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Midsummer Eve

Artist: Edward Robert Hughes
Created: c. 1908
Format: Watercolour
Location: The Maas Gallery, London, England

Edward Robert Hughes began his career among the Pre-Raphaelite painters. His art reflected Symbolism and the majority of his paintings were watercolors. He was a painstaking perfectionist and did many meticulous preliminary preparatory studies before he began his actual painting.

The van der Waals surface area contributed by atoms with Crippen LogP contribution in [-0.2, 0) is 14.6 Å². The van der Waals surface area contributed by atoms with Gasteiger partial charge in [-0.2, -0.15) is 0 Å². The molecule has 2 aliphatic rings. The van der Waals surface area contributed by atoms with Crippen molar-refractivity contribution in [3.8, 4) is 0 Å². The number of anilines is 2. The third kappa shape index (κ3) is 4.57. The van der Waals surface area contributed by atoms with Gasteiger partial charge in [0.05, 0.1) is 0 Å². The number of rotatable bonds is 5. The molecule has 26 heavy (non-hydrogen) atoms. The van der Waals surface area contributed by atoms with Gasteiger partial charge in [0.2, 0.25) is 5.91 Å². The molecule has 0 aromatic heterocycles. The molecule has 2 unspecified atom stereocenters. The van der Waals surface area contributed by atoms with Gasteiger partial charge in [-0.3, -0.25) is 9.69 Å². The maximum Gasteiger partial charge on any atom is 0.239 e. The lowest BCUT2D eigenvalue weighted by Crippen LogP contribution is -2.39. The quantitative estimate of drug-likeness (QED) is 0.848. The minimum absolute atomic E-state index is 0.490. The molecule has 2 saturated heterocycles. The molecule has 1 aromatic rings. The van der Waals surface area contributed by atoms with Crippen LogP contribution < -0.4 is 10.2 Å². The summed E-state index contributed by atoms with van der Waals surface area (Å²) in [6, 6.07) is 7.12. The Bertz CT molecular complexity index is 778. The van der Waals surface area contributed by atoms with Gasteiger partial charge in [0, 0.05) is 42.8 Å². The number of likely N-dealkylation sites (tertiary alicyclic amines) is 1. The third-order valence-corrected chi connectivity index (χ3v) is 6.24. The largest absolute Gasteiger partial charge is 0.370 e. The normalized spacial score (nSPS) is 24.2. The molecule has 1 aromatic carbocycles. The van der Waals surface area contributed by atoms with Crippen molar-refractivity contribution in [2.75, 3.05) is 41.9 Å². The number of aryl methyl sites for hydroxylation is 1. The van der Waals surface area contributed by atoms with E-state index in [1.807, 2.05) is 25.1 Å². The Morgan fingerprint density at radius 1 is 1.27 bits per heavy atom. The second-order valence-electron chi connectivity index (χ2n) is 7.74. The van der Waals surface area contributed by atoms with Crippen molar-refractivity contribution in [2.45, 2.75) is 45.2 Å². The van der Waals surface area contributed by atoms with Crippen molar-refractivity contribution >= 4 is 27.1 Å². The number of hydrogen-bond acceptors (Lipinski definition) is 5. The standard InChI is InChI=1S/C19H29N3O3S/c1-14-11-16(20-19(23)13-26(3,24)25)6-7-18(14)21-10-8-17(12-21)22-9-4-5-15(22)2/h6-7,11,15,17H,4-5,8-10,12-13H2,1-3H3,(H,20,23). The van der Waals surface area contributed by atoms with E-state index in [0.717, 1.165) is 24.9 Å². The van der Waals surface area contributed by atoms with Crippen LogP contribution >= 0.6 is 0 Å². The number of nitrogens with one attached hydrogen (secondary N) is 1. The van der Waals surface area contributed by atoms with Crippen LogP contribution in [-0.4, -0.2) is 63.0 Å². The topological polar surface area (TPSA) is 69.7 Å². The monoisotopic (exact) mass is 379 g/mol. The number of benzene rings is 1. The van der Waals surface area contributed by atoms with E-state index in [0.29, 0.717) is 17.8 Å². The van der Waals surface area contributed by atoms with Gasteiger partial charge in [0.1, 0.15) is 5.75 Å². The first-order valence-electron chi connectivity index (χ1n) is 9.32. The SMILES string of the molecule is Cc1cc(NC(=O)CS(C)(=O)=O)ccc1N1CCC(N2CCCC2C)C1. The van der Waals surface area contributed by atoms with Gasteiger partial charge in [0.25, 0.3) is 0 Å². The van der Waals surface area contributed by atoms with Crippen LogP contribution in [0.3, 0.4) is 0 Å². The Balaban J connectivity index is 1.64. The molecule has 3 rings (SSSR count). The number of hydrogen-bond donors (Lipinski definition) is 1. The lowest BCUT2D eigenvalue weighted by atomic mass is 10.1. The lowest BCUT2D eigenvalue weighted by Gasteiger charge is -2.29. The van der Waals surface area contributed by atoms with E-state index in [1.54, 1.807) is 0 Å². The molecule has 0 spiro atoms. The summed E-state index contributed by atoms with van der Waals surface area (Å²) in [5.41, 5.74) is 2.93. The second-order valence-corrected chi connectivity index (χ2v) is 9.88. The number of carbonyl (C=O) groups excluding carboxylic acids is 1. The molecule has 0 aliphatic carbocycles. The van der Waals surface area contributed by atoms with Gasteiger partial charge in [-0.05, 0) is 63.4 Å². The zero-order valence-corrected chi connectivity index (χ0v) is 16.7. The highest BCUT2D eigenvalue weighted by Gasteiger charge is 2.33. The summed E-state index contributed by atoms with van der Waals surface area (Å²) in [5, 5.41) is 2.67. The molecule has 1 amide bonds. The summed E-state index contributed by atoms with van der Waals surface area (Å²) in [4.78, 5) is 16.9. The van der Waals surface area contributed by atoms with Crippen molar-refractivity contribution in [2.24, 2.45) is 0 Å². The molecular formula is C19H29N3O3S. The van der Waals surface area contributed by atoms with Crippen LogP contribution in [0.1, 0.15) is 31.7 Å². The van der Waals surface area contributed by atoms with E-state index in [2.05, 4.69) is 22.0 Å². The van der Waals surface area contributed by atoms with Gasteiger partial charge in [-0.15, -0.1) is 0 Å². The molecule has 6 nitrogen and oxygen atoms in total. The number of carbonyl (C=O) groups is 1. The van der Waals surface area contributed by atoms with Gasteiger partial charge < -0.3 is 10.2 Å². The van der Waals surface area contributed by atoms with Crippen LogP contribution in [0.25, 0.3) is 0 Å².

Much of Hughes’s work was based on Shakespearean themes. Midsummer Eve is reminiscent of A Midsummer Night’s Dream, Shakespeare’s play about the miss matching of lovers on a magical midsummer’s evening. In this play the fairy Puck utters, ‘Lord what fools these mortals be’. Looking at the painting, one can almost imagine the tiny fairies saying such things to the girl who could easily be Hermia, one of the poor unfortunate lovers who get lost in the forest, awakening from a dream only to discover herself in a ring of fairies dancing about her. There is a strong sense of magic about the painting. But, in a strange way, it is almost as if the girl had expected to see the fairies or at least, she is not surprised by their presence. She seems eager to know what they are saying while bending towards them to get a better look. Certainly, she is not frightened. Judging from the way she is dressed, she has perhaps even been yearning for them to appear. Traditionally, Midsummer’s Eve is a night when young girls dance around fires and make wishes for their true loves to come to them. It is a magical spell-casting night. Furthermore, it is the shortest night of the year and the lighting of the painting suggests that although it is not dark, it is late in the evening.


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